Civil War expert Kevin M. Levin objected to journalist Paul Duggan's profile of a neo-Confederate. Duggan called Levin to discuss his critique.Historians in the News
tags: Civil War, Confederacy
Paul Duggan has been a staff writer for The Washington Post since 1987. He specializes in crime and justice issues but also has written extensively about housing problems in Washington, particularly the impact of gentrification, and spent several years underground, figuratively speaking, writing about the city’s sprawling, often-chaotic subway system.
Kevin M. Levin, a writer and educator, has long been interested in how cultural influences cause Americans to view the Civil War in different ways. So he was eager to read my recent cover story about a descendant of Confederate soldiers who is devoted to defending the legacy of Old Dixie.
But Levin found the piece disappointing. On his blog, Civil War Memory, he wrote: “If you do make your way through the entire piece you may end up feeling like I did. I finished reading it convinced that 30 minutes of my life had just been wasted.” The story, he argued, “offers nothing new.” As for its central character, a Virginian named Frank Earnest, Levin declared: “We need to stop taking these people seriously.”
When I called him at his home in Boston to talk about his criticism, Levin echoed a complaint expressed by other readers: Earnest is a fringe figure who shouldn’t be given a national platform to espouse his beliefs. “Frank Earnest is irrelevant to the discussion in America today” about the Civil War, Levin said on the phone. “Certainly we should acknowledge him in some way. But he’s a relic. He tells us much more about where we’ve been as a country than where we are and where we’re going.”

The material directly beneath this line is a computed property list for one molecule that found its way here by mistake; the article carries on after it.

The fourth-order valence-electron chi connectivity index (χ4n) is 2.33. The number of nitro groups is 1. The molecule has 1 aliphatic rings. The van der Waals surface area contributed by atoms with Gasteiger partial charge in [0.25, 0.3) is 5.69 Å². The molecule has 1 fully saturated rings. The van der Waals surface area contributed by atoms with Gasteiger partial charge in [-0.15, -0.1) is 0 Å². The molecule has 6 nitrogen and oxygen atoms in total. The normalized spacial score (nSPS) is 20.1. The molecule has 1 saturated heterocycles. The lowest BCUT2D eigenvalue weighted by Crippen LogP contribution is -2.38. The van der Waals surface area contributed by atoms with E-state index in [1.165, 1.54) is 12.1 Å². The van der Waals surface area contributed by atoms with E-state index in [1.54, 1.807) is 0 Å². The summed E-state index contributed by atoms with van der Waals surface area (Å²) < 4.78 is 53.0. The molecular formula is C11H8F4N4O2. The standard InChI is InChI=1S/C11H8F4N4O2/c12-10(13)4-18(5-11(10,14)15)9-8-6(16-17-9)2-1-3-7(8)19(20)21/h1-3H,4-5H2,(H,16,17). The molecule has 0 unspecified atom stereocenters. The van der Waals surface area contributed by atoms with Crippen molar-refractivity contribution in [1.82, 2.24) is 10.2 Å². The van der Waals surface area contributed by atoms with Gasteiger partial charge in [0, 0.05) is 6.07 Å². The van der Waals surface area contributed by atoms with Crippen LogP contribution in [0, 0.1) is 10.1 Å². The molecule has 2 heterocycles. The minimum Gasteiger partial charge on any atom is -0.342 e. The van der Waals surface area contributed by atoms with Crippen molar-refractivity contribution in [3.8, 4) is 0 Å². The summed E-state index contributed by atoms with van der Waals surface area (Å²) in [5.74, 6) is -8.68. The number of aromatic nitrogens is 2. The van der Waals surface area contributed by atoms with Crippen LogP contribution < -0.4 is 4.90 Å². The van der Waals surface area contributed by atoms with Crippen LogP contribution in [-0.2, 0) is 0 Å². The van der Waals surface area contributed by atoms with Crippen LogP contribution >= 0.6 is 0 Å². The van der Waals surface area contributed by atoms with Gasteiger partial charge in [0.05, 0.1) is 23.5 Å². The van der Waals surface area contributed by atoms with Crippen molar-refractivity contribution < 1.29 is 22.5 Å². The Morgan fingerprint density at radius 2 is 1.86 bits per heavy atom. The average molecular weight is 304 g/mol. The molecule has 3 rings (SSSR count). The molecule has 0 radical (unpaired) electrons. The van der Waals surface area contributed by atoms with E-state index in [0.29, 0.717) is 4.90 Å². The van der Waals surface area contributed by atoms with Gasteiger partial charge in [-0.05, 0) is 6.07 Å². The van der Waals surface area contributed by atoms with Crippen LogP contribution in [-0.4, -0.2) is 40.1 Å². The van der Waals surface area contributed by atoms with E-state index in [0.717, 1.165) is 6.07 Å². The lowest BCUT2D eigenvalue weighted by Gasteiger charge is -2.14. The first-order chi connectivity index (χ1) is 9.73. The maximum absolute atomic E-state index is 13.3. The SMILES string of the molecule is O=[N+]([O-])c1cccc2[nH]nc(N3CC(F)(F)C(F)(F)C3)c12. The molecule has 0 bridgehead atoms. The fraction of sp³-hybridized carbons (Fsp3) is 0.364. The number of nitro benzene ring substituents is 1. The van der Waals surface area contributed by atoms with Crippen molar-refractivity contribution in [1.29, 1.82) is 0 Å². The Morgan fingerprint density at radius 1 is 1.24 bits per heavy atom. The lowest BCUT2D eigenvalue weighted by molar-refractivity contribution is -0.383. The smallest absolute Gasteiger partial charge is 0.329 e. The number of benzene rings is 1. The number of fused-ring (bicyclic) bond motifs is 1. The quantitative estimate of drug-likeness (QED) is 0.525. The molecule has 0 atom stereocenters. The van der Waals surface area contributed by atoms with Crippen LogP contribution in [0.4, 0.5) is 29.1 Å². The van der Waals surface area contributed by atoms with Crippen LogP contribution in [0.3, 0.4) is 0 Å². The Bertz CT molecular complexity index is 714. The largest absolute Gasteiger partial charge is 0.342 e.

To Earnest and his comrades in the Sons of Confederate Veterans, the Civil War was a righteous uprising by Southern patriots to throw off the yoke of federal tyranny. Slavery had almost nothing to do with it, in their minds. As I noted in the story, this myth of the Lost Cause was fixed in popular thought for much of the 20th century. Levin told me that publishing 7,000 words on the topic “reinforces the stereotypes many people have about Southerners. When you ask about the South, they immediately picture a Frank Earnest.” In reality, he said, “there’s a diversity of voices” in the New South “that are now defining the public conversation” about the sins of the past and the hurtful racial message of Confederate iconography, especially statues. “We should pay more attention to them,” he argued.
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